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Big decisions ahead as college students consider coronavirus changes

Hundreds of Bahamian students were slated to return to school abroad to resume their Fall 2020 studies.

However, the prolonged COVID-19 pandemic has thrown a wrench into those plans for many as universities and colleges convert to fully virtual learning.

Jayde McKenzie, 17, a sophomore at Benedict College, will be impacted by her school’s decision to provide only virtual courses this semester.

“It puts me at a disadvantage because I like to be in classes physically. That way I have way less distractions and I can really focus on what I have to do,” McKenzie, a biology major who hasn’t been to school since March, told The Nassau Guardian.

She said she worries that a stable WiFi connection and “random power outages” may be issues for her this semester.

“The biggest challenge for me will be staying focused and on track of my classes. Being home tends to make me relaxed,” McKenzie said.

Julia Mellor, 20, a junior at the University of Toronto, doesn’t have that concern as her school will offer classes in a variety of ways.

“My school has options of taking in-person classes, which are limited capacity as the province has a rule regarding the amount of people per room, and online classes as well,” Mellor said.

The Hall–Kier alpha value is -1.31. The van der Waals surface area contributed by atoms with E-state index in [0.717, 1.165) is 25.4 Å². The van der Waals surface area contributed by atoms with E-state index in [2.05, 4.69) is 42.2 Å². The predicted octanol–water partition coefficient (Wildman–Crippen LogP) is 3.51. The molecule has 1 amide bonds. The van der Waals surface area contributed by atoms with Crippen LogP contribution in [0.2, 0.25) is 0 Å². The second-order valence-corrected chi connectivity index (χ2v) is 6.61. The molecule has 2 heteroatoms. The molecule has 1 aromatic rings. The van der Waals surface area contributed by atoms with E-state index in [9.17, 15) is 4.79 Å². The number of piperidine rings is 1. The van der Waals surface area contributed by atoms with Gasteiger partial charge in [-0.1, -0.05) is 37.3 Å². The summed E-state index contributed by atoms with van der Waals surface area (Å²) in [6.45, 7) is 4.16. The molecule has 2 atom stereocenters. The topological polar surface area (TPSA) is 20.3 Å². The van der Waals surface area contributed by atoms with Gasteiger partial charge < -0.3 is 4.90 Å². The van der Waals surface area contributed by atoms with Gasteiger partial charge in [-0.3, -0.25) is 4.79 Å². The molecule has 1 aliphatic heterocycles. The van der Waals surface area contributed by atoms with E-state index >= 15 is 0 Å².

“However, things are subject to change and the entire year could be online.”

As it stands, according to Mellor, a majority of classes will be online.

“Only a small portion of classes have an in-person option and they may be switched to online if the situation worsens,” she said.

Mellor expressed frustration about students who are forced to take online courses being made to pay the same tuition as they would for in-person classes.

She said it is “unfair”, noting that international students “are not using resources of the school and online school is not the same”.

Last week, the Ministry of Education advised students studying abroad to contact their respective universities to determine that institution’s proposed course of action for the upcoming school year and to be guided accordingly.

It said parents and students should give “serious consideration” to starting or continuing studies online or “availing themselves of local tertiary opportunities rather than seeking to travel overseas at this challenging time”.

“This affords students the benefits of a protective hedge against the possible contraction of the coronavirus, as well as the huge savings that families will realize from not having to expend precious financial resources on housing and other living expenses,” the ministry said.

“College and university students may also wish to consider deferring the commencement of studies until January 2021.”

However, for Serena Brown, a 21-year-old senior at the University of Iowa, deferment is not an option.

“I haven’t competed collegiately since 2018 due to an injury plus the pandemic,” said Brown who is a student athlete.

“I also haven’t competed for the country since 2016. This year was supposed to be the big comeback year. I’m hoping it’s a blessing in disguise to give me more prep time.